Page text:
But I am working on putting together a nice guide about the whole labeling thing. So if you want that information, you’ll be able to get it.

Then I won’t be boring you to tears against your will.

So I’ll just touch on a few things here to help you out. And I’ll try to be entertaining.

Maybe. >>continue reading>>

Category : Storyboard Like a Pro | Blog
1
Sep

This is the third point I made in the post ‘What’s Wrong with Your Storyboards.’ That point being bad cutting.

But ‘bad’ is such a strong word, so we’ll say ‘poor choice’ of cutting.

The reason I don’t want to use ‘bad’ is because the samples I’m going to show are from one of the cool people who took me up on my free story consulting offer of a few weeks ago. And I don’t want to call anyone whose work I critique, “bad”. Because it wasn’t.

This brave soul is Fred Chung. He sent me some storyboard samples of his original stories. We then had a great webinar meeting and dug into his work. He came away with some solid feedback and (hopefully) some helpful advice to make his storyboards stronger.

So what better way to give a lesson than to use real world examples? Because let’s face it. Fred is not the only person making these kinds of cutting choices.

Trust me.

In the ‘What’s Wrong with Your Storyboards.’post I wrote:

This can be a gray area. Is a bad cut, a wrong cut? Yes, sometimes it is.

I’d say the closer in similarity two shots (cutting to each other) are, the more chance you have of it being a bad cut that must be changed. If it creates a ‘not for dramatic effect’ jump cut, it’s wrong.

Say you have a wide shot of three people and you cut to the next shot of the same three people and that shot is just a little closer, you probably have a jump cut on your hands. Change it.

Now I’m only going to get so far in this post. There can be so many variations of improper cutting in the world (I don’t mean just you Fred!), that I could write a book. So I’m going to show you two examples of one kind today. This subject can continue in the future when I see a good example pop up, OK?

Makes for easy material when I’m feeling like a lazy ass too.

Let’s get to it! >>continue reading>>

Category : Storyboard Like a Pro | Blog
2008 September

Archive for September, 2008

23
Sep
© 2008 Metro-Goldwyn-Mayer Studios Inc.

OK, this is my first attempt at a movie review.

Now it won’t be like other movie reviews because:

  1. I’m not going to give you a summary of the plot. I’m too lazy. And you can find that anywhere. Check your local paper.
  2. I’m also too lazy to look up all the names and stuff of the people who worked on it. And honestly…do you really care?
  3. I won’t be getting all animator-snobbish about the whole thing. (Or I’ll try not to.)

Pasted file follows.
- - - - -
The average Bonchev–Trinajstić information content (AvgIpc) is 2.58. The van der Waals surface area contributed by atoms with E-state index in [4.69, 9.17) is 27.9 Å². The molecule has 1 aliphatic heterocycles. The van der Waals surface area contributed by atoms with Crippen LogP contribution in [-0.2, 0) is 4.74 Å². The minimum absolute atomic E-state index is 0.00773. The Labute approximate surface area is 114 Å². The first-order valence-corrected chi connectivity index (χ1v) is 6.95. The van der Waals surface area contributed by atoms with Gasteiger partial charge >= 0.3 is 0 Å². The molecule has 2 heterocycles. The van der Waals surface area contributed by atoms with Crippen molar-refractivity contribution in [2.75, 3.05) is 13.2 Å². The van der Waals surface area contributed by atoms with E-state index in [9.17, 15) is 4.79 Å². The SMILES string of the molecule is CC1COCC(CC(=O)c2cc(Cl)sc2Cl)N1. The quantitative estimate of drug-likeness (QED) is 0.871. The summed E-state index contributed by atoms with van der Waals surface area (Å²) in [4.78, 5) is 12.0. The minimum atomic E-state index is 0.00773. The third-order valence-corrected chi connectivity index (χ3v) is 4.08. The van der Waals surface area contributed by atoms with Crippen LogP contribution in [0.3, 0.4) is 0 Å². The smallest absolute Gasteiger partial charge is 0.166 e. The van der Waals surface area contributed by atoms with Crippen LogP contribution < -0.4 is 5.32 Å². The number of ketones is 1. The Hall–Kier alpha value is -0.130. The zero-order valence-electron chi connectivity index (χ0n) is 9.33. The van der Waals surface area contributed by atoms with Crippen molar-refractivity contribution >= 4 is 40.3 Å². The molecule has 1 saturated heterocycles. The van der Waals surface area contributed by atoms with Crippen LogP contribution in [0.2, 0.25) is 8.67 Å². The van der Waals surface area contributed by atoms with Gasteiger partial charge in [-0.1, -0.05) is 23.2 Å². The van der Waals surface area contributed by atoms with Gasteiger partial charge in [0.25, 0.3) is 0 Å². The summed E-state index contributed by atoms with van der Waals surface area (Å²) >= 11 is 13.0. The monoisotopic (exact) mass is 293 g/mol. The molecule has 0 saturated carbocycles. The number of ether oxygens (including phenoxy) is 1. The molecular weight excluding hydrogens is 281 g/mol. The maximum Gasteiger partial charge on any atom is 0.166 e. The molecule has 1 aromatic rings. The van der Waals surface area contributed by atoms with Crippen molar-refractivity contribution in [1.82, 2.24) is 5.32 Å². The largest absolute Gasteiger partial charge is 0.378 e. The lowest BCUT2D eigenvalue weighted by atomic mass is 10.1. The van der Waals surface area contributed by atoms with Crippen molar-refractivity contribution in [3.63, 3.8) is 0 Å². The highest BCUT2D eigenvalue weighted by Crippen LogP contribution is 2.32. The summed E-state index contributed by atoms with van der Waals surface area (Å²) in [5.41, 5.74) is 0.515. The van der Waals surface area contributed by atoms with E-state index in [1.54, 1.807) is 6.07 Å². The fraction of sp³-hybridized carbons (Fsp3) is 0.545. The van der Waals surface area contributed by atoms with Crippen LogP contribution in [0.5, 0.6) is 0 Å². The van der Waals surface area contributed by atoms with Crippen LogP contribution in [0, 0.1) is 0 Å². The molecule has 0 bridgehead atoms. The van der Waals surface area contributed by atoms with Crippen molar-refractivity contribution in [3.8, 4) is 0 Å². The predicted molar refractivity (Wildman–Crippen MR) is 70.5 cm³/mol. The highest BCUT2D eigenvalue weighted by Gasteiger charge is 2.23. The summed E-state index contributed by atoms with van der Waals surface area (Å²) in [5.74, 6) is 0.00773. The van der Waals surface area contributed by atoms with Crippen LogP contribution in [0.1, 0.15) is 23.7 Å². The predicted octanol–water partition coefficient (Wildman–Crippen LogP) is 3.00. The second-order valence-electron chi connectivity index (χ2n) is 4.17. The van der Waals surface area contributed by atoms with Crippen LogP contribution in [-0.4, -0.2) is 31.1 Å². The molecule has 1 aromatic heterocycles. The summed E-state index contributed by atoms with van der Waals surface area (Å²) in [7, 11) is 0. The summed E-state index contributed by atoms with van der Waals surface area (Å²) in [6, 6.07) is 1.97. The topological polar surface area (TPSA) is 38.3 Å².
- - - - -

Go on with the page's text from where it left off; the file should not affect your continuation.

4. I won’t be using words like ‘protagonist’. Ugh.
  5. I’m mostly going to focus on the story. And the problems therein.

And just for kicks I’m going to address the movie as a person. So when I say “Igor” I mean ‘Igor-The Movie’, not the character. It’ll be fun. Really.

OK? Let’s roll.

Alright Igor. I love to give the little guy a chance.

I don’t think Pixar is God. I love ’em but I give props where props are due. I really liked Dreamworks’ Kung Fu Panda.

See?

So frankly, I don’t care who made you. Just tell me a good story. It’s nice if you look really good while you do it, but I understand you may not have ‘the BIG budget’ of the other guys. That’s OK. You can still entertain me.

And my 9 year-old companion.

I’ll give you the good news first. You looked pretty good. You had some great character designs (even though Tim Burton may have grounds to sue). I had some genuine laughs. Overall you did a pretty damn fine job in the artistic and chuckles department.

But here’s where you went wrong. >>continue reading>>

Category : Scripts and Storytelling | Blog
16
Sep

Well, it has become evident to me that writing posts about storyboard labeling does not incite much dialogue in the comment department.

See? Told you it was boring stuff.

Good thing that’s over with.

So I shall move on to what I do best, though not often enough: sarcasm.

During my stint as an animation student and as an instructor, I came across many interesting characters. And some I came across more than once. Call it a ‘type’. Call it a fluke. Whatever.

This is not a complete list, but here’s a summary of some of the various types of colorful animation students I have seen over the years. If you are in animation school now, see if you recognize any of them.

See if you *are* one of them.